I also added a wing to the rear. This is a present Mario gave me that we had at one time installed on the front of the car as a sight gag. Now it’s installed in the correct place with mounts I hacked together. It’s more sturdy than I would have thought. No idea if it works, but even if it doesn’t give much down force, maybe it helps prevent air from the tailpipe going back into the cabin. Or maybe it creates lift and gives us carbon monoxide poisoning. Who the hell knows?

The last piece of our “aero package” is an air dam that I will attach once we get to the track. It will be interesting to compare data from the May Lemons race to see if top speed improves on the main straight and if we get any extra grip in the fast corners.

The only thing I’m concerned about at this point is the rear tires. The 8″ rims aren’t fully covered by the wheel wells. I guess I’ll order some fender flares.

Race Prep: Lucky Dog Thunderhill

The last race of the year for me is just 1 week away. I love racing on the 5 mile track and I love Lucky Dog Racing League. I just checked the supps and was met with a bit of a shocker. At some point I believe this race was advertised as running the second day in the reverse direction, but somehow that changed. That’s a real bummer. I was looking forward to that. Or maybe I’m mistaken and that came to me in a dream. Sometimes I confuse dreams for reality. I have a funny story about that…

I don’t follow politics at all, but early in the Obama presidency I remarked to a friend that I thought it was a really smart that Obama’s VP was blacker than he was. That way people wouldn’t assassinate him for fear of the next guy in line being even more threatening (or whatever). That was something I dreamed because apparently Joe Biden is actually white. Back in the 70s, Saturday Night Live used to do skits where Garrett Morris played Mondale as VP. The joke was that Mondale was so easily overlooked that nobody realized he was black (Garrett Morris). Anyway, I had somehow confused Garrett Morris, Walter Mondale, and Joe Biden. Then again, there are people who would say that Obama is actually whiter than Biden… so maybe I had it right all along. I try to steer well clear of political content on this blog, so apologies for this short political interlude.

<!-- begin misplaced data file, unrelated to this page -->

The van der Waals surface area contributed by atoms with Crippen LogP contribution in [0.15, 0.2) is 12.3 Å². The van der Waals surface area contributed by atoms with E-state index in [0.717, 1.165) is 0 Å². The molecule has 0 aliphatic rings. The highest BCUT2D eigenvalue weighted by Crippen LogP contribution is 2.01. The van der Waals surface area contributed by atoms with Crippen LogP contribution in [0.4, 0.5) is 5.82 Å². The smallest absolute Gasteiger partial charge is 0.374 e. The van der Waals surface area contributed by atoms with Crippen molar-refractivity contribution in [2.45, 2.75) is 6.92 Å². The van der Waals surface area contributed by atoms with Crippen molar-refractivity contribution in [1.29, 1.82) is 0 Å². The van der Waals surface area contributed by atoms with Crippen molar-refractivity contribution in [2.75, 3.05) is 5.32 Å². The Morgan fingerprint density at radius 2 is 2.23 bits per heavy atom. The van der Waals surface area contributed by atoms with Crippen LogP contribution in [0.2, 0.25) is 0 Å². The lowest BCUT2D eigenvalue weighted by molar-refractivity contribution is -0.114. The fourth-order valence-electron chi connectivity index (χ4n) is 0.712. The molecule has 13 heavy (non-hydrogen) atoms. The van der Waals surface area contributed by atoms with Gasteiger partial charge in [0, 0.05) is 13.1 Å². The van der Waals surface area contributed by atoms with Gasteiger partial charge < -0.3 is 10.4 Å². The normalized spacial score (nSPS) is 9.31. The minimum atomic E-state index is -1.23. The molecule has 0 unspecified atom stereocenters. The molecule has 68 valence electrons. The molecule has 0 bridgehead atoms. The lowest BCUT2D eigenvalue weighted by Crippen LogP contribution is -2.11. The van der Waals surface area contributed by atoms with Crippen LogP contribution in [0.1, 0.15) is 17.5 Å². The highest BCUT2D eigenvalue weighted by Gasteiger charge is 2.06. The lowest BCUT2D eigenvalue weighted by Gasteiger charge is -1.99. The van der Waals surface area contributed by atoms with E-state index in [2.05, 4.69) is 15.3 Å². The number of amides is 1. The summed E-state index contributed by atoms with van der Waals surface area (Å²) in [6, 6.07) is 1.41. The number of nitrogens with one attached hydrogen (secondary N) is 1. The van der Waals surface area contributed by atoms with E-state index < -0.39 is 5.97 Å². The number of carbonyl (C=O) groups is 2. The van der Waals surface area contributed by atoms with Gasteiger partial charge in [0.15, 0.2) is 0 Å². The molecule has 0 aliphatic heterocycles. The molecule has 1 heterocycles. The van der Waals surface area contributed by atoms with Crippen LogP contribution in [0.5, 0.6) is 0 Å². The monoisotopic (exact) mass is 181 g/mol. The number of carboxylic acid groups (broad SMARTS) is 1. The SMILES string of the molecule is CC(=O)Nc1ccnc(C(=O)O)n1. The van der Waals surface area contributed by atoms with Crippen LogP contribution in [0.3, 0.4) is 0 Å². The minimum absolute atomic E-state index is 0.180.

Speaking of dreams, wouldn’t it be awesome to get Randy Pobst to drive a stint in my car? Well, it turns out, he’s going to be at the race and he’s going to be driving various cars. I immediately sent an email to HQ to sign up for this, so it may happen. That would be a dream come true. If it does, I’ll be sure to post some video and telemetry analysis. I’d love to see how much better Randy drives.

Prep

As it turns out, the Yaris requires minimal prep, and there really isn’t much to do between races. The car is amazingly robust and simple.

  • Change oil and filter
  • Change front brake pads
  • Swap doors (I keep the ones with windows on when parked)
  • Reinstall fire bottle (I just had it recertified)
  • Reinstall window nets (I had them out for the Lemons race)
  • Pack

So what’s the packing list look like? Some things are large and bulky, like tires, but I also have lots of “kits” that aggregate related items, which makes packing and storing simple. I can generally get everything ready to go in a half hour.

  • Stuff
    • Jack, jack stands, wheel chocks
    • Fuel jugs, fire extinguisher, splash pan
    • Chairs, table, ice chest, EZ-up
    • Tires (see below)
  • Kits
    • Tool box (sockets, box wrenches, gloves, etc)
    • Power tools (impact, drill, air pump, light, vacuum)
    • Spill kit (absorbent litter, brush, scoop)
    • Brake kit: pads, fluid, catch can, brake tool
    • Service kit: oil, filter, funnel, paper towels, glass cleaner